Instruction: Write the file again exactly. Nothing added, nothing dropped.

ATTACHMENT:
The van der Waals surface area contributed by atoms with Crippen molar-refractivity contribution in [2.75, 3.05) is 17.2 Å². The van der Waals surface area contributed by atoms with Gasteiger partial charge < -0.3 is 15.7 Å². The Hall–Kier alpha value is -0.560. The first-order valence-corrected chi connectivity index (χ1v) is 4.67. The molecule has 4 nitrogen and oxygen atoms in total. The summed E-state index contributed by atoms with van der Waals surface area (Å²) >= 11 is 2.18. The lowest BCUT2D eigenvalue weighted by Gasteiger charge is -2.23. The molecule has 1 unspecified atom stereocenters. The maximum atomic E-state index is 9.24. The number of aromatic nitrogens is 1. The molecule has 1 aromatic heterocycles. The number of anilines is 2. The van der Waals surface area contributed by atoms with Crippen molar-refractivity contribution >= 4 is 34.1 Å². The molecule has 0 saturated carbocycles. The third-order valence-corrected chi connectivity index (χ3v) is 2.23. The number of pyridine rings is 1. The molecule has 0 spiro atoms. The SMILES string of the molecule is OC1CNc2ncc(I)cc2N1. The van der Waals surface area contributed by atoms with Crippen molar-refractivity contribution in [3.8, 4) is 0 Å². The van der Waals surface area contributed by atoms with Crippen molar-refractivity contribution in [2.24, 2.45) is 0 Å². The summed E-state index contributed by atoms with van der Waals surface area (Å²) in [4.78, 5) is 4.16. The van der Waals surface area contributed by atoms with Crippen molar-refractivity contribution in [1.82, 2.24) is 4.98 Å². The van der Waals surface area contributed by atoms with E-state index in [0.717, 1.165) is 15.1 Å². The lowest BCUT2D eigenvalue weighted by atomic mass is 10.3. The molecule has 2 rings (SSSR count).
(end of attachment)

The van der Waals surface area contributed by atoms with Crippen molar-refractivity contribution in [2.75, 3.05) is 17.2 Å². The van der Waals surface area contributed by atoms with Gasteiger partial charge < -0.3 is 15.7 Å². The Hall–Kier alpha value is -0.560. The first-order valence-corrected chi connectivity index (χ1v) is 4.67. The molecule has 4 nitrogen and oxygen atoms in total. The summed E-state index contributed by atoms with van der Waals surface area (Å²) >= 11 is 2.18. The lowest BCUT2D eigenvalue weighted by Gasteiger charge is -2.23. The molecule has 1 unspecified atom stereocenters. The maximum atomic E-state index is 9.24. The number of aromatic nitrogens is 1. The molecule has 1 aromatic heterocycles. The number of anilines is 2. The van der Waals surface area contributed by atoms with Crippen molar-refractivity contribution >= 4 is 34.1 Å². The molecule has 0 saturated carbocycles. The third-order valence-corrected chi connectivity index (χ3v) is 2.23. The number of pyridine rings is 1. The molecule has 0 spiro atoms. The SMILES string of the molecule is OC1CNc2ncc(I)cc2N1. The van der Waals surface area contributed by atoms with Crippen molar-refractivity contribution in [3.8, 4) is 0 Å². The van der Waals surface area contributed by atoms with Crippen molar-refractivity contribution in [2.24, 2.45) is 0 Å². The summed E-state index contributed by atoms with van der Waals surface area (Å²) in [4.78, 5) is 4.16. The van der Waals surface area contributed by atoms with Crippen molar-refractivity contribution in [1.82, 2.24) is 4.98 Å². The van der Waals surface area contributed by atoms with E-state index in [0.717, 1.165) is 15.1 Å². The lowest BCUT2D eigenvalue weighted by atomic mass is 10.3. The molecule has 2 rings (SSSR count).